regions further east. These can still be seen at Baku, Isfahan, Bukhara, Ghazna and Jam. Their purpose is not entirely clear and, while they could certainly be used to call the faithful to prayer, they may equally have been expressions of piety, power or have served as victory monuments. Some in northern Iran and Central Asia may have contained lights to guide travellers, while many are also located in strategic positions where they could serve as defensive observation posts. Little is known about builders and architects from the Seljuk period. Where the Isma'ilis are concerned, however, it is certain that their leaders and senior men travelled very widely.

The fragmentation of the Great Seljuk sultanate was followed by a period of intensive military building. The architectural styles and materials did not change much, though many old brick fortifications were replaced by stone, as at Jazirat Ibn Umar at the northern limit of commercial navigation on the River Tigris. To the south, near the River Euphrates, the castle of Rahba was repaired and strengthened several times, the work dating from the 12th-century period of Nur al-Din combining traditional brick and stone. Far away in Oman, the Indian Ocean port of Qalhat had an extensive but crude city wall whose outer and inner surfaces were of uncut freestone with an infill of rubble, plus small, widely spaced rectangular towers. The restored enclosure wall and new gate complex which turned the Temple of Bel at Palmyra into a fortress in the 12th century was made of masonry taken from the surrounding Roman ruins, though this was roughly dressed in the same style as seen in Damascus during this period (Allen 1996). However, it is important to note that while fine bossed masonry was rarely if ever used in the Middle East from Roman to crusader times, simpler rusticated masonry was; both offered the same military advantages by denying a flat or regular surface to an attacker's siege machines. Meanwhile, the huge enclosed spaces which had characterized some fortified Central Asian cities now appeared in parts of the Middle East, though the idea that these were used to grow food for a garrison and inhabitants in time of siege appears impractical. Baghdad, while still very important, had shrunk considerably by the second half of the 11th century and now consisted of separated urban areas, the most important being on the eastern bank of the Tigris, around the caliphal and other palaces. According to the traveller Ibn Jubayr, Baghdad had 17 separate quarters in the 12th century, each with from two to eight hamam public baths, so this was clearly still a substantial and flourishing city. Caliphal palacecomplexes covered a quarter of Sharqiyya or eastern Baghdad, which was now the most important part of the city, but even this does not seem to have been walled until after the river overflowed in 1070, causing considerable damage. So the fortifications built by Caliph al-Mustazhir in 1095 could be seen as flood defences as much as military ones. They were rebuilt by Caliph al-Mustarshid in 1123 with four brick gates and a mud-brick wall 22 'arm's lengths' wide. It was breached again in 1159, so a proper flood-defence dyke was erected around the fortifications. Mosul was now almost as important as Baghdad, its fortifications having at least 11 fortified gates during the 12th century. Again according to Ibn Jubayr, it was protected by two walls containing covered 'firing chambers' and with many closely spaced towers. Much more remains of Aleppo's medieval defences, most notably the citadel. Nur al-Din (1147-74) added an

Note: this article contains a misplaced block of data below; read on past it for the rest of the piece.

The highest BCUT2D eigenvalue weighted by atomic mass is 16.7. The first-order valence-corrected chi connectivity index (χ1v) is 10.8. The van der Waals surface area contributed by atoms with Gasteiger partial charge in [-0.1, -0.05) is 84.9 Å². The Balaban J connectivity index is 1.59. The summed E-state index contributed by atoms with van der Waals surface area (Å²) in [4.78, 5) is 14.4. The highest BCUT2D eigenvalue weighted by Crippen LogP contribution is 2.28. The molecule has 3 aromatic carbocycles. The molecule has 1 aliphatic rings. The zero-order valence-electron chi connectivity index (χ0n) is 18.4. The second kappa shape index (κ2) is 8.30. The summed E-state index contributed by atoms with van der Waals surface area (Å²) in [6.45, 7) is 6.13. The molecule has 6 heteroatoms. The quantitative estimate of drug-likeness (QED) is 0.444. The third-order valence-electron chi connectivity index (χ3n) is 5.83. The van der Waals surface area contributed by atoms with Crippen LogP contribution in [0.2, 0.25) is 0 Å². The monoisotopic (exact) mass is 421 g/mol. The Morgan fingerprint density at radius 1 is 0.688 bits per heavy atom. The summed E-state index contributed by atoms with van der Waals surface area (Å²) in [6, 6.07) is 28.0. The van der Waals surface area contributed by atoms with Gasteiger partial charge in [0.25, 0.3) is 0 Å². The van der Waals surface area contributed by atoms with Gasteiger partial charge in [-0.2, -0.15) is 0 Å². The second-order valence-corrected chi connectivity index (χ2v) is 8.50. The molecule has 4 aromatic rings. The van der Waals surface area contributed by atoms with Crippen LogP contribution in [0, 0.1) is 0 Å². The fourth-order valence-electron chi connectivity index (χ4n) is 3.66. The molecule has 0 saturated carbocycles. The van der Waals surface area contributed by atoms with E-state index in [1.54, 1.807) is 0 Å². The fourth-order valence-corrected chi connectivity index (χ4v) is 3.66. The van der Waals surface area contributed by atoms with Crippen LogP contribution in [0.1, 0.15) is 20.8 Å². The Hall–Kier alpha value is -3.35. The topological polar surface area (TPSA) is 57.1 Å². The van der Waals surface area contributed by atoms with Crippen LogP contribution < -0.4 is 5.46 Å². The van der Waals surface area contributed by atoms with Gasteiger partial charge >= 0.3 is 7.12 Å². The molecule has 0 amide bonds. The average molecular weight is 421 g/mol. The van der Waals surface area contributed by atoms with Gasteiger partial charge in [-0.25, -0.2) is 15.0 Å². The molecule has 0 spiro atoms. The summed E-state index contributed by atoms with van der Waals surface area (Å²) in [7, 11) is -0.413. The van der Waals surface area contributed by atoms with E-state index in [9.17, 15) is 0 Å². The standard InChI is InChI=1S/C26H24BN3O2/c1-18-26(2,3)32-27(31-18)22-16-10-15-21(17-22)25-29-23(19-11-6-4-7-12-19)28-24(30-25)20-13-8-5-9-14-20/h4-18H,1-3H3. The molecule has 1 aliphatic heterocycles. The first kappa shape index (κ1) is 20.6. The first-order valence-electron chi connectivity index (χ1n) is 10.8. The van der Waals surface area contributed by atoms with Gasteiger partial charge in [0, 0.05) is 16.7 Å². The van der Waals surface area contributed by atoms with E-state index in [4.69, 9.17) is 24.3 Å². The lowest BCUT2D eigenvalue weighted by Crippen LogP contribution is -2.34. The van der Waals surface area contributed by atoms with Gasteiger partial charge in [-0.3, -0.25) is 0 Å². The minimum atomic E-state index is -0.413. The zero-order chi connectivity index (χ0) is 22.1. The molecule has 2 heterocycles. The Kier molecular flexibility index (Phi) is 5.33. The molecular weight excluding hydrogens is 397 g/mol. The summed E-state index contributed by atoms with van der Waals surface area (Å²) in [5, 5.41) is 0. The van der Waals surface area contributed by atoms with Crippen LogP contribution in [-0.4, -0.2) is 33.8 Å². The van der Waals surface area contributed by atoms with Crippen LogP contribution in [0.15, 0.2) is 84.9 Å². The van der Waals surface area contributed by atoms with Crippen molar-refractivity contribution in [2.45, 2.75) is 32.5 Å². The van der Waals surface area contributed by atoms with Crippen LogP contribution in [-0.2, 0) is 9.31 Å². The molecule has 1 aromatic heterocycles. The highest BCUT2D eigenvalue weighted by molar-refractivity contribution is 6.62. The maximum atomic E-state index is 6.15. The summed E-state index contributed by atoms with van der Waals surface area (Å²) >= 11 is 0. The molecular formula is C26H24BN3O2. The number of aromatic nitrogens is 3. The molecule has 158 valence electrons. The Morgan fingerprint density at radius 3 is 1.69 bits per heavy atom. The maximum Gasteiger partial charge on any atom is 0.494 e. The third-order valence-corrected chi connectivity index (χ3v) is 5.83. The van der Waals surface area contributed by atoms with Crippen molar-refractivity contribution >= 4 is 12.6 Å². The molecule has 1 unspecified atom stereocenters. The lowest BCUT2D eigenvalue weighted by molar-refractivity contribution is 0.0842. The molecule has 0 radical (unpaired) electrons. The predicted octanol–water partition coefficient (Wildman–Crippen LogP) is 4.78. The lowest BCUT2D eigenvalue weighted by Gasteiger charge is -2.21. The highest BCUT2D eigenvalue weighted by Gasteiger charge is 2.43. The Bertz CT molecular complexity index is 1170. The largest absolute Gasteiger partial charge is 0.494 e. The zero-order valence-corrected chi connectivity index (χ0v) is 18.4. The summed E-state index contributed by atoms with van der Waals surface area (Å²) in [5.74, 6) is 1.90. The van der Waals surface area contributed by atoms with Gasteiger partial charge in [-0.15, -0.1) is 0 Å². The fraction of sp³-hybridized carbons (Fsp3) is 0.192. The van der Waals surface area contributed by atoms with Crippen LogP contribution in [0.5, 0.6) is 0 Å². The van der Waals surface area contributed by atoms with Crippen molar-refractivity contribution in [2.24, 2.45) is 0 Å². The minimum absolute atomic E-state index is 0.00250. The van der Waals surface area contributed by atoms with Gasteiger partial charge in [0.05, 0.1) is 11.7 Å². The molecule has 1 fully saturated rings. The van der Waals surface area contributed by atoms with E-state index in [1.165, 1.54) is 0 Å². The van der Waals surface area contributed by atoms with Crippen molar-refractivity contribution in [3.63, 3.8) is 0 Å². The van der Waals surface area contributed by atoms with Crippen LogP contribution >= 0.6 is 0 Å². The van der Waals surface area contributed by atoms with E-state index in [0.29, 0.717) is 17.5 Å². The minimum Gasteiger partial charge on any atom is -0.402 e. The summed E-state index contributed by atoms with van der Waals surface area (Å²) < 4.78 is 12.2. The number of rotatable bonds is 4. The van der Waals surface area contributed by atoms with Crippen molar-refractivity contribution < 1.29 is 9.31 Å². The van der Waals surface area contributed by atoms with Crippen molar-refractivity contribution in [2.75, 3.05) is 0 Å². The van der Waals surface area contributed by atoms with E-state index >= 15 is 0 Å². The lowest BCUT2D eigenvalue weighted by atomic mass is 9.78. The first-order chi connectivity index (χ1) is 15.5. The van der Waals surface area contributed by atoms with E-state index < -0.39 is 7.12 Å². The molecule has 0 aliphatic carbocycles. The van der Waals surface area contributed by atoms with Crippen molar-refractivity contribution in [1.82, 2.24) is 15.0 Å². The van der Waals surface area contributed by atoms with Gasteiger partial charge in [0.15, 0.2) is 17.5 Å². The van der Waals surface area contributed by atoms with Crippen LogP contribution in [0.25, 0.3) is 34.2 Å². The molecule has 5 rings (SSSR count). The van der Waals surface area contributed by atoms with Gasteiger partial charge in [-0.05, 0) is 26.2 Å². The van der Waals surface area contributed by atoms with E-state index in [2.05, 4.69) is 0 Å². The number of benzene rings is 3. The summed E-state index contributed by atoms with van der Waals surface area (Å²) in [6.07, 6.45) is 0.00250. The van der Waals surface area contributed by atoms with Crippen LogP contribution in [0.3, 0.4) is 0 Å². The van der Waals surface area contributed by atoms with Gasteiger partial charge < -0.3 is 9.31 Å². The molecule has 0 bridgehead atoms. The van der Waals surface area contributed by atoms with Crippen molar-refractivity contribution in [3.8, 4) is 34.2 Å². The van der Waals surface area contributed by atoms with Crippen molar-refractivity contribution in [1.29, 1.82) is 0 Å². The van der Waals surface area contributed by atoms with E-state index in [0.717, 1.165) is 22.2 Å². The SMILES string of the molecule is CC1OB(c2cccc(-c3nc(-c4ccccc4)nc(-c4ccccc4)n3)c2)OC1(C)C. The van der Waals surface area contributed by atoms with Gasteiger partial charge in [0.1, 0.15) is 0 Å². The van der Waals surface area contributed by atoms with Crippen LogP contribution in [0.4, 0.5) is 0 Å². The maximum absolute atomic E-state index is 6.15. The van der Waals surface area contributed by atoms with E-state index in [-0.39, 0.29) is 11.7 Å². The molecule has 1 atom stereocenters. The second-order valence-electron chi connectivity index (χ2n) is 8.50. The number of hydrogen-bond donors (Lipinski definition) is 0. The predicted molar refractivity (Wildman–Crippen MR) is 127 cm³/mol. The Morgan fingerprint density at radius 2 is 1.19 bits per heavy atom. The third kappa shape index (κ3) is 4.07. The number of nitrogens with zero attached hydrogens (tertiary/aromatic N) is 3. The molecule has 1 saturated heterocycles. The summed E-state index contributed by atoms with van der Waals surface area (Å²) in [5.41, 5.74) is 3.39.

Atabegs and the Seljuks' successors

outwork or fasil to the city's existing curtain wall to join the already fortified but separate south-eastern suburb of Qal'at al-Sharif to the main city defences. Nur al-Din's work also included a second circuit wall or sur in advance of the main city wall (Allen 1996). From the late 11th to mid-12th centuries Damascus enjoyed a period of prosperity, despite the political and military turmoil. As a result suburbs developed on the northern and south-western sides of the existing walls and gates. Significant damage was caused by an earthquake in 1140 and the subsequent hurried repairs to several towers and lengths of wall sometimes used masonry from ancient cemeteries. This may also have been when some existing, roughly built, half-round towers were erected on top of more formidable rectangular foundations. Looking at parts of the recently cleared southern city wall might suggest that replacement of the old mud-brick defences by stone may simply have involved replacing what was already built on top of the massive masonry foundations of the ancient walls (Braune 1999).




fortifications. The inset plan shows the Citadel of Baalbak in the mid-13th century. A Temple of Bacchus converted into a donjon or keep. B Covered passageway between Bahramshah's palace-citadel and the cistern. C Mosque. D Man-powered mangonel on the roof of the mosque. E South-western tower of the citadel. F Western wall of the citadel. G Moat. H Temple of Jupiter. I North-western tower. J North-eastern tower. K South-eastern tower. Plan of the palace of the Citadel of Baalbak in the mid-13th century: Graeco-Roman construction is in brown. Early Byzantine construction is in orange. Medieval Islamic construction is in blue.